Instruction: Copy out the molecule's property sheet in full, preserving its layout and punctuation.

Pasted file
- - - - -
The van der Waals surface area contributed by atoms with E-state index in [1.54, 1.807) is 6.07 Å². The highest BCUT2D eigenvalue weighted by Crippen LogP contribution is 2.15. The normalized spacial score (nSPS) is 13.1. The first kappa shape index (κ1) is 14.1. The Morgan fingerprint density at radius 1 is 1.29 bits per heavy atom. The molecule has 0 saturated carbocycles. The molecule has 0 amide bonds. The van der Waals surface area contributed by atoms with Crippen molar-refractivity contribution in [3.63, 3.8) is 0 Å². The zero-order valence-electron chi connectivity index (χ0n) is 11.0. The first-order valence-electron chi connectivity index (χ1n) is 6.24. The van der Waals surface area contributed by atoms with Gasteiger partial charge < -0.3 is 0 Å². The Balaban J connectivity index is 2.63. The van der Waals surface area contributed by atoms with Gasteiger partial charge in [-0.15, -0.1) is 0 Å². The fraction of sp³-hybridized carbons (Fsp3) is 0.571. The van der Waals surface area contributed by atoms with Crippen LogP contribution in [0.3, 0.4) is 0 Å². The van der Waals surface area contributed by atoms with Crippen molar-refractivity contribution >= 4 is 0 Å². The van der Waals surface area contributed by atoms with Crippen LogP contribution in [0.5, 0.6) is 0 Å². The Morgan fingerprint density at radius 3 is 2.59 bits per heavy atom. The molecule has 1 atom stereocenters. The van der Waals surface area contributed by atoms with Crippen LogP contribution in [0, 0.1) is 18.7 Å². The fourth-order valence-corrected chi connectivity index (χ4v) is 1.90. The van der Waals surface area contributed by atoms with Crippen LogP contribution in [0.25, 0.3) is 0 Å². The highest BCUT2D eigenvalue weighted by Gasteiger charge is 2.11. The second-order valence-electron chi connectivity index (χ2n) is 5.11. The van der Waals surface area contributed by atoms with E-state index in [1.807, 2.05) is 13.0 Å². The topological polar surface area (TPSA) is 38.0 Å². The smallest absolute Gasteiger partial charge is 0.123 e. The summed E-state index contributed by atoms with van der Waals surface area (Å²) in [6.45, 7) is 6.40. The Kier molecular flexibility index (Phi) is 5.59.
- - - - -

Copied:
The van der Waals surface area contributed by atoms with E-state index in [1.54, 1.807) is 6.07 Å². The highest BCUT2D eigenvalue weighted by Crippen LogP contribution is 2.15. The normalized spacial score (nSPS) is 13.1. The first kappa shape index (κ1) is 14.1. The Morgan fingerprint density at radius 1 is 1.29 bits per heavy atom. The molecule has 0 saturated carbocycles. The molecule has 0 amide bonds. The van der Waals surface area contributed by atoms with Crippen molar-refractivity contribution in [3.63, 3.8) is 0 Å². The zero-order valence-electron chi connectivity index (χ0n) is 11.0. The first-order valence-electron chi connectivity index (χ1n) is 6.24. The van der Waals surface area contributed by atoms with Gasteiger partial charge < -0.3 is 0 Å². The Balaban J connectivity index is 2.63. The van der Waals surface area contributed by atoms with Gasteiger partial charge in [-0.15, -0.1) is 0 Å². The fraction of sp³-hybridized carbons (Fsp3) is 0.571. The van der Waals surface area contributed by atoms with Crippen LogP contribution in [0.3, 0.4) is 0 Å². The van der Waals surface area contributed by atoms with Crippen molar-refractivity contribution >= 4 is 0 Å². The van der Waals surface area contributed by atoms with Crippen LogP contribution in [0.5, 0.6) is 0 Å². The Morgan fingerprint density at radius 3 is 2.59 bits per heavy atom. The molecule has 1 atom stereocenters. The van der Waals surface area contributed by atoms with Crippen LogP contribution in [0, 0.1) is 18.7 Å². The fourth-order valence-corrected chi connectivity index (χ4v) is 1.90. The van der Waals surface area contributed by atoms with Crippen LogP contribution in [0.25, 0.3) is 0 Å². The highest BCUT2D eigenvalue weighted by Gasteiger charge is 2.11. The second-order valence-electron chi connectivity index (χ2n) is 5.11. The van der Waals surface area contributed by atoms with E-state index in [1.807, 2.05) is 13.0 Å². The topological polar surface area (TPSA) is 38.0 Å². The smallest absolute Gasteiger partial charge is 0.123 e. The summed E-state index contributed by atoms with van der Waals surface area (Å²) in [6.45, 7) is 6.40. The Kier molecular flexibility index (Phi) is 5.59.